10/08/2012 11:41 am ET Updated Dec 08, 2012

Maine Women Flex Voting Muscle in Key U.S. Senatorial Race

Maine Women Demand Yes/No Answers from U.S. Senatorial Candidates

Maine women know how to corral politicians into definitive positions. Unlike poor Jim Lehrer in the Obama-Romney debate, moderator Anne Schink brooked no misbehavior from five candidates vying for Olympia Snowe's open Senate seat at the Maine Women's Policy Center's Forum on issues affecting Maine's women and girls.

The candidates had little waffling room in two-minute responses on weighty issues like abortion, the Affordable Care Act, Medicare, Social Security, or in yes/no answers to rapid-fire questions.

Yet for Maine women looking for clear answers, "The elephant [was] not in the room," said independent candidate and two-term former governor Angus King. King was alluding to the empty chair left by GOP candidate and Maine Secretary of State Charlie Summers, who decided at the last minute to skip the forum, opting instead for a Maine Lobstermen's Association event.

Forum organizer Eliza Townsend of the Maine Women's Policy Center said that women were entitled to know where the candidates stand. Townsend cited drastic cuts by Maine's Republican-controlled legislature to Maine safety net programs that are disproportionately affecting women and children, including reductions to the state's welfare program (TANF), health care for the working poor (MaineCare), family planning, child care assistance, and Head Start. Maine women were also alarmed by attempts to limit women's access to contraception and Rep. Todd Akins's "legitimate rape" comment, Townsend said.

Maine women wield political power. At 53 percent of registered voters, they will be a potent force in the November election when they are expected to exceed male voters as they have in every Presidential election since 1964. This is good news for Barack Obama who leads in the state, thanks to a 15-point edge over Mitt Romney among women.

At the forum, King and Democrat Cynthia Dill declared their support for safe, legal abortion and Roe v. Wade. This pleased Ruth Lockhart, director of the Mabel Wadsworth Women's Health Center in Bangor, who said the candidates' support reflected Maine's enduring pro-choice tradition that includes Republican Senators Susan Collins and Olympia Snowe. Recent attempts to restrict access to abortion have failed in Maine despite the 2010 election of Tea Party Republican Governor Paul LePage and Republican majorities in both the House and Senate.

Summers position on abortion is murky. King seized on Summers's absence, attacking his rival as a flip-flopper on abortion. In a statement to Maine Public Radio, Summers attempted to explain statements made during the primary limiting his support for abortion to cases of rape, incest or to save the life of the mother.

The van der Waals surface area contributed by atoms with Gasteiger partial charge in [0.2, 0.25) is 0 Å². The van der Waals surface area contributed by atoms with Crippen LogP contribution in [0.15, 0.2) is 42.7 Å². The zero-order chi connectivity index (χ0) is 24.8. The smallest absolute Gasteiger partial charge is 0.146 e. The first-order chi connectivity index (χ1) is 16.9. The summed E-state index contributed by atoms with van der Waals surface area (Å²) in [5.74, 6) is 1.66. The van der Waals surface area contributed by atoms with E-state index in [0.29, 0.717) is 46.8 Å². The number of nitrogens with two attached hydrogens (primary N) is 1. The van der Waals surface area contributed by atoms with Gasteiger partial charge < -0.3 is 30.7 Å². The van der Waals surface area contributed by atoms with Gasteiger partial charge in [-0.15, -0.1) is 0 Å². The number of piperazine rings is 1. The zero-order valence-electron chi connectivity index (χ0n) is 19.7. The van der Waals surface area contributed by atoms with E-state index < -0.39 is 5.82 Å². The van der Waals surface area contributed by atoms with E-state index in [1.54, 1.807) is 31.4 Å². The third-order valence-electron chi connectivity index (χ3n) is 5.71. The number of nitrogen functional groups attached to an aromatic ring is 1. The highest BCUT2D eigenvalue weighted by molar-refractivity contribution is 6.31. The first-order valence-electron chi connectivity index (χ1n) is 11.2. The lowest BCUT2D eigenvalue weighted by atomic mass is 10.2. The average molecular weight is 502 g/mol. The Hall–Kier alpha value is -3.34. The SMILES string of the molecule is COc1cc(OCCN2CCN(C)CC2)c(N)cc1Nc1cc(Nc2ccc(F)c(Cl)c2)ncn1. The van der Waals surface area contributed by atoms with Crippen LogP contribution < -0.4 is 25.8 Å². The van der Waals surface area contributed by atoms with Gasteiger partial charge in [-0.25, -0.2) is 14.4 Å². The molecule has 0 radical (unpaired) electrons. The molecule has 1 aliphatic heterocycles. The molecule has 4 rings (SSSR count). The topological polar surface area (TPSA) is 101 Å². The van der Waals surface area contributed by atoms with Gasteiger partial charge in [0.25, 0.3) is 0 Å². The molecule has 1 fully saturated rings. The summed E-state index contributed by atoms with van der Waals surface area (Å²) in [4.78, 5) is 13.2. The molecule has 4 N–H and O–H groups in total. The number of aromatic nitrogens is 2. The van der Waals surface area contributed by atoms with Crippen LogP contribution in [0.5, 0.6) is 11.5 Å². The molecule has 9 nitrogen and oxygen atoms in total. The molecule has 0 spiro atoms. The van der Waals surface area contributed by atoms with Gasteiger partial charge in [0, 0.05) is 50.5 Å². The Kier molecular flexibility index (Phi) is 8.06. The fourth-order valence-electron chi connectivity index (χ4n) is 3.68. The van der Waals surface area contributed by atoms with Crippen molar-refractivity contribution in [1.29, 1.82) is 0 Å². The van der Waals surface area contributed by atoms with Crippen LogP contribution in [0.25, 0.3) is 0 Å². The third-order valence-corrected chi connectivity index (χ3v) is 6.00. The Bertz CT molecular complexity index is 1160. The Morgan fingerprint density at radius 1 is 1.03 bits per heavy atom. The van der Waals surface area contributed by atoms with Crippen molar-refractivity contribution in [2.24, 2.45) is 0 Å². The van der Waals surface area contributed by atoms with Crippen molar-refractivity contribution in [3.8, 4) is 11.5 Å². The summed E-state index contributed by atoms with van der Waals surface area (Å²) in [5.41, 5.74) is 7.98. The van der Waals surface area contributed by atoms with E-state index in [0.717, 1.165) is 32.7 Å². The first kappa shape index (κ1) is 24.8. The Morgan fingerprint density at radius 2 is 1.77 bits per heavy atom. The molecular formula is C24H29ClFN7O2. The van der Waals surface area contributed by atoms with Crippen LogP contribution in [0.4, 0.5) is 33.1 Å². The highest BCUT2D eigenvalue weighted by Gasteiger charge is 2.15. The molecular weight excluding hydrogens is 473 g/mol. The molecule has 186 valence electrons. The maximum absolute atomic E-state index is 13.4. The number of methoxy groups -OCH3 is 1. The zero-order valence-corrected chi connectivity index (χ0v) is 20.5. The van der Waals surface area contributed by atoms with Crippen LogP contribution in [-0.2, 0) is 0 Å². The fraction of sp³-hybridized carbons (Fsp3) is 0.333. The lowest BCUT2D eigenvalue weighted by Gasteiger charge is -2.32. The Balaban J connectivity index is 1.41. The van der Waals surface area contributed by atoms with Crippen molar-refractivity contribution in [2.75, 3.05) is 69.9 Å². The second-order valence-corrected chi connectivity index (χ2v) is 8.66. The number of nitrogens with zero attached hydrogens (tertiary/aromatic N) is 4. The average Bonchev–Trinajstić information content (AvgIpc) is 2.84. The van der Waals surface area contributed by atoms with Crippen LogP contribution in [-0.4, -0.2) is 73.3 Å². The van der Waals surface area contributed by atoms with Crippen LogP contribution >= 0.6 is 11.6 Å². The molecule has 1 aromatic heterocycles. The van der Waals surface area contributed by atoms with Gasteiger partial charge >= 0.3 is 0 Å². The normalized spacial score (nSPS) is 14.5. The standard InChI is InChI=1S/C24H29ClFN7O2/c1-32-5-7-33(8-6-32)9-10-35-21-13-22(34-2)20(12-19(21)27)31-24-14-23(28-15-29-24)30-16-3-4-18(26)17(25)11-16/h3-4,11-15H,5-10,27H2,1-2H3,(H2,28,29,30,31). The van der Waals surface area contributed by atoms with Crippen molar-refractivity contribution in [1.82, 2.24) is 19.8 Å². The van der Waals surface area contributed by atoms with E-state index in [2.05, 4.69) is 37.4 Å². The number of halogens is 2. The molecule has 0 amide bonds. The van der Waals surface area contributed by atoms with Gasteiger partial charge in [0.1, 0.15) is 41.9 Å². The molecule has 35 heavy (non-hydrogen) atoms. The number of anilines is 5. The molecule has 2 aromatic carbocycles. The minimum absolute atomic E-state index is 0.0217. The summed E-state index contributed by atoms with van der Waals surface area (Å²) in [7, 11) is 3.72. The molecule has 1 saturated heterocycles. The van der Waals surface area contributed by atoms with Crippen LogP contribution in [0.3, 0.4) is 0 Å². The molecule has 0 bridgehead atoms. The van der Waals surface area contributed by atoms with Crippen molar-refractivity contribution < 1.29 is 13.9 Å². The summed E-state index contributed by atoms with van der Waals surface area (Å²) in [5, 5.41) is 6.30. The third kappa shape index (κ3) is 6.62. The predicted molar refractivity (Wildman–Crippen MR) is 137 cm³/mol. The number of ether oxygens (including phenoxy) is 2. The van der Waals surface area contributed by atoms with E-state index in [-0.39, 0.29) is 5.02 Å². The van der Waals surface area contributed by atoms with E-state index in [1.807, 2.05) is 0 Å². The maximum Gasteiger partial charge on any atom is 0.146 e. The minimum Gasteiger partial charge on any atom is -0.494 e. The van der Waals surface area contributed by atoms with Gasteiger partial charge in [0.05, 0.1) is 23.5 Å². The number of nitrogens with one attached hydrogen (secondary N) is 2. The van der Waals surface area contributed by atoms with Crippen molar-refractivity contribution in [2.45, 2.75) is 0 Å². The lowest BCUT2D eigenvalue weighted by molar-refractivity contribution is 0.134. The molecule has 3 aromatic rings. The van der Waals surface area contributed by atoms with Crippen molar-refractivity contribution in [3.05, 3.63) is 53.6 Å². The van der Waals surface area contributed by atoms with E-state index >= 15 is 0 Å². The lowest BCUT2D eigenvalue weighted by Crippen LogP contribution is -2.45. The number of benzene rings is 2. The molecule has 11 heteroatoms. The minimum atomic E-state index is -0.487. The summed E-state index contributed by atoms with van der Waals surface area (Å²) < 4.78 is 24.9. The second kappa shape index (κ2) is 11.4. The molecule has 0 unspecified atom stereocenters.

With so much at stake for Maine women and children, Summers' no-show did not sit well with Laura Fortman, executive director of the Frances Perkins Center. Fortman wanted to hear from Summers on economic issues disproportionately affecting women and children, describing his last minute withdrawal as "outrageous."

Ned McCann, executive director of Maine Children's Alliance, agreed. "The big question of the night is: Where's Charlie?" Citing Summers's recent withdrawal from other debates, McCann surmised that Summers must be "afraid to answer hard questions."

King currently holds a 22-point lead over Summers, with Democrat Cynthia Dill trailing Summers by 16 points in a race flooded with outside money. New York Mayor Michael Bloomberg donated $500,000 to the Americans Elect super PAC that recently spent $700,000on King ads. With Summers lagging in the polls, a conservative D.C. group has run ads supporting Dill in an effort to siphon votes from King.

While Maine women are keen supporters of health care programs including the Affordable Care Act, they aren't lining up behind Dill who is the only women in the race. Joanna Bridges, 23, and Ali Tozier, 26, both law students and King supporters, believed it was more important to elect an independent who can bridge the partisan divide. Fellow law student Betsy Boardman, 33, disagreed. "I like Dill's spunk, and I agree with her that we need more women in elected office."

Conservatives have raised Maine women's heckles more than once since the Republican take-over in 2010. In June 2011, Governor LePage signed a law banning election-day voter registration, originally enacted in 1978 with bipartisan support. Experts say that the convenience of registering at the polls contributes to state's high voter turnout, which routinely ranks Maine among the highest in the nation.

This affront to suffrage did not sit well with Maine's League of Women Voters that rapidly gathered a coalition of advocacy groups to reverse the ban. The coalition collected nearly 70,000 signatures in just a few months to put a "People's Veto" referendum on the November 2011 ballot. Despite an influx of outside money including a $250,000 donation from a group tied to the Koch Brothers, the People's Veto passed by a 20-point margin, thus restoring election-day voter registration.